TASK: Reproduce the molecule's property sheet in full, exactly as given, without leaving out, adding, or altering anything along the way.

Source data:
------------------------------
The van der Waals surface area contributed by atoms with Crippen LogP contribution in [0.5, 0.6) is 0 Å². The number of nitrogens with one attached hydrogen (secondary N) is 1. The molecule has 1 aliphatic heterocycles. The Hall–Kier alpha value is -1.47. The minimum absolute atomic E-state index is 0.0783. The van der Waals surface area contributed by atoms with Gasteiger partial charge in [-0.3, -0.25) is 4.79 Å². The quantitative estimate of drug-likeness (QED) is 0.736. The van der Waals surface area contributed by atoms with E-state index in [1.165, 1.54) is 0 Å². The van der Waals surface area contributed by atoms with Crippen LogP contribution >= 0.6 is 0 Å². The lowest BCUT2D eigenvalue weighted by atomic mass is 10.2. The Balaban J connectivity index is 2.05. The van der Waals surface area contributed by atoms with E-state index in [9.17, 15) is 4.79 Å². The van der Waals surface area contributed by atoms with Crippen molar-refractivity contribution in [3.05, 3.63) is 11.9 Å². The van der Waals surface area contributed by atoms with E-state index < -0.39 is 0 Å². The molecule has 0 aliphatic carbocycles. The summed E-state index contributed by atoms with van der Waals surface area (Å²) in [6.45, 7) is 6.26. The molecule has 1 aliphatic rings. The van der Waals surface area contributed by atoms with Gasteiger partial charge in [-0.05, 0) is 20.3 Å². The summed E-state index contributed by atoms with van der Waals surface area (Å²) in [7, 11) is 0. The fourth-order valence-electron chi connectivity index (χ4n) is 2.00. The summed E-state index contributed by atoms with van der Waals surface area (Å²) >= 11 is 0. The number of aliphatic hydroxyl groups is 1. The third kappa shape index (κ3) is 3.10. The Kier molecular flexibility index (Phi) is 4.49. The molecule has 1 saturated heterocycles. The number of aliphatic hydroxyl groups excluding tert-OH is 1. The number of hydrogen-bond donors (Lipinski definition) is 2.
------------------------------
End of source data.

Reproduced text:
The van der Waals surface area contributed by atoms with Crippen LogP contribution in [0.5, 0.6) is 0 Å². The number of nitrogens with one attached hydrogen (secondary N) is 1. The molecule has 1 aliphatic heterocycles. The Hall–Kier alpha value is -1.47. The minimum absolute atomic E-state index is 0.0783. The van der Waals surface area contributed by atoms with Gasteiger partial charge in [-0.3, -0.25) is 4.79 Å². The quantitative estimate of drug-likeness (QED) is 0.736. The van der Waals surface area contributed by atoms with E-state index in [1.165, 1.54) is 0 Å². The van der Waals surface area contributed by atoms with Crippen LogP contribution >= 0.6 is 0 Å². The lowest BCUT2D eigenvalue weighted by atomic mass is 10.2. The Balaban J connectivity index is 2.05. The van der Waals surface area contributed by atoms with E-state index in [9.17, 15) is 4.79 Å². The van der Waals surface area contributed by atoms with Crippen molar-refractivity contribution in [3.05, 3.63) is 11.9 Å². The van der Waals surface area contributed by atoms with E-state index < -0.39 is 0 Å². The molecule has 0 aliphatic carbocycles. The summed E-state index contributed by atoms with van der Waals surface area (Å²) in [6.45, 7) is 6.26. The molecule has 1 aliphatic rings. The van der Waals surface area contributed by atoms with Gasteiger partial charge in [-0.05, 0) is 20.3 Å². The summed E-state index contributed by atoms with van der Waals surface area (Å²) in [7, 11) is 0. The fourth-order valence-electron chi connectivity index (χ4n) is 2.00. The summed E-state index contributed by atoms with van der Waals surface area (Å²) >= 11 is 0. The number of aliphatic hydroxyl groups is 1. The third kappa shape index (κ3) is 3.10. The Kier molecular flexibility index (Phi) is 4.49. The molecule has 1 saturated heterocycles. The number of aliphatic hydroxyl groups excluding tert-OH is 1. The number of hydrogen-bond donors (Lipinski definition) is 2.